loose in Georgia, reigned here ab~so
lutely' now. "Give it to him, Jim,~
oices yelled, Col. Tillman's. voice not
beng hieard. The audience was now
absolutely beyond control and Col.
Tilman -wa~s speaking amid noise
lTILLN!AN REsENTs TALBmEIrS APPEAL.
Col. Talbert appealed to his friends
to be quiet. Col. Tillman retorted
5,with fire and vigor that his distin
gu~ished friend was again wvasit]ing hi'
a voie and his time and his request
C was not asked for nor was it needled.
1 Many crowded aroundi Col. Tillmmi
C.andi cheeredi him. Col. Tillman sa id
m if T1albert would dIiscuss issu~es in th'
PEACE (RA TE'.
The Unexpected Proclamation of the
ISSUES AMNESTY TO FILIPPINOS
The President ('ompliments the
Army on its Work Both in
Cuba and in the
The president has formally declared
the restoration of peace in the Philip
pine archipelago, has placed the
islands under complete civil control
and has extended general amnesty to
the yilippinos who have been in re
bellion. These three things, marking
one of the most important chapters in
Philippine his;ory, were accomplished.
through the issue of three separate or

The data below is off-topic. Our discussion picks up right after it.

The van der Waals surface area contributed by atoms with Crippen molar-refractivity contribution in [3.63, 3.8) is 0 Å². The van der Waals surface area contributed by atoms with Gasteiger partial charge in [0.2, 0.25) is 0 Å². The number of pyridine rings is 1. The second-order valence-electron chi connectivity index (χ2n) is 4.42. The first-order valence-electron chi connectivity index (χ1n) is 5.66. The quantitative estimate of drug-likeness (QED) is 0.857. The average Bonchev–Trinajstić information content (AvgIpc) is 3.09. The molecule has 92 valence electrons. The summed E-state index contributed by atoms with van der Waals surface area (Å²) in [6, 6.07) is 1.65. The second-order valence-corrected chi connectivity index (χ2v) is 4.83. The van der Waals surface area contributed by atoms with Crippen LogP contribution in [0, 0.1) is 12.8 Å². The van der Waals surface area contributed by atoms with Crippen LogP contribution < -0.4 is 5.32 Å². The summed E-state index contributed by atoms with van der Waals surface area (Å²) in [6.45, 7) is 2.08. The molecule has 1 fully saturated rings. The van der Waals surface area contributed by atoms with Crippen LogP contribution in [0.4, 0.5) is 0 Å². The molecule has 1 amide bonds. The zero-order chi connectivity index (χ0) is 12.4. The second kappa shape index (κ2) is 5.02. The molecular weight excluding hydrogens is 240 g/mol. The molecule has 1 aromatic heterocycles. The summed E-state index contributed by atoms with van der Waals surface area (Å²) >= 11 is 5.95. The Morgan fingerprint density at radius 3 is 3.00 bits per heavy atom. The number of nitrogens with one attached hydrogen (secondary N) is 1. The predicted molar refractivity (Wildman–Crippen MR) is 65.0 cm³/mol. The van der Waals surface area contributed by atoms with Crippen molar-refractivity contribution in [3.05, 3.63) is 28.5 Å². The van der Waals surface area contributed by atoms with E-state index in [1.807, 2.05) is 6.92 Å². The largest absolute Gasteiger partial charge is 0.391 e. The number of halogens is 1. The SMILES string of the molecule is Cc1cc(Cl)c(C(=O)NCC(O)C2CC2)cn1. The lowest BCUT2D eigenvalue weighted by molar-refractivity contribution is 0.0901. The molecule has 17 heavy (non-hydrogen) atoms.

ders and proclamations, one by the
president over llis own signature, ex
tending amnesty: one through Secre
tary ll'iot by the prosidents's order,
reiieving Gen. Chatfee from his duties
as military governor, and i third
Which takes the shape of a general
order, addressed to the entire army of
the United States, in which Secretary
Rlout takes opcasion to express the
president's high appreciation of the
work it has accomplished, both in
Cuba and in the Philippines.
The amnesty proclamation is as ful
By the president of the United States:
Whereas, many of the inhabitants
of the Philippine archipelago were in
insurrection against the authority and
sovereignty of the kingdom of Spain at
divers times from August, 1896. until
the cession of the archipelago by that
kingdom to the United States of
America and since such cession many
of the persons so engaged in insurrec
tion have until recently resisted the
authority and sovereignty of the
United States, and
Whereas. the insurrection against
the authority and sovereignty of the
United States is now at an end and
peace has been established in all parts
of the archipelago except in the coun
try inhabited by the Moro tribes, to
which this proclamation does -not ap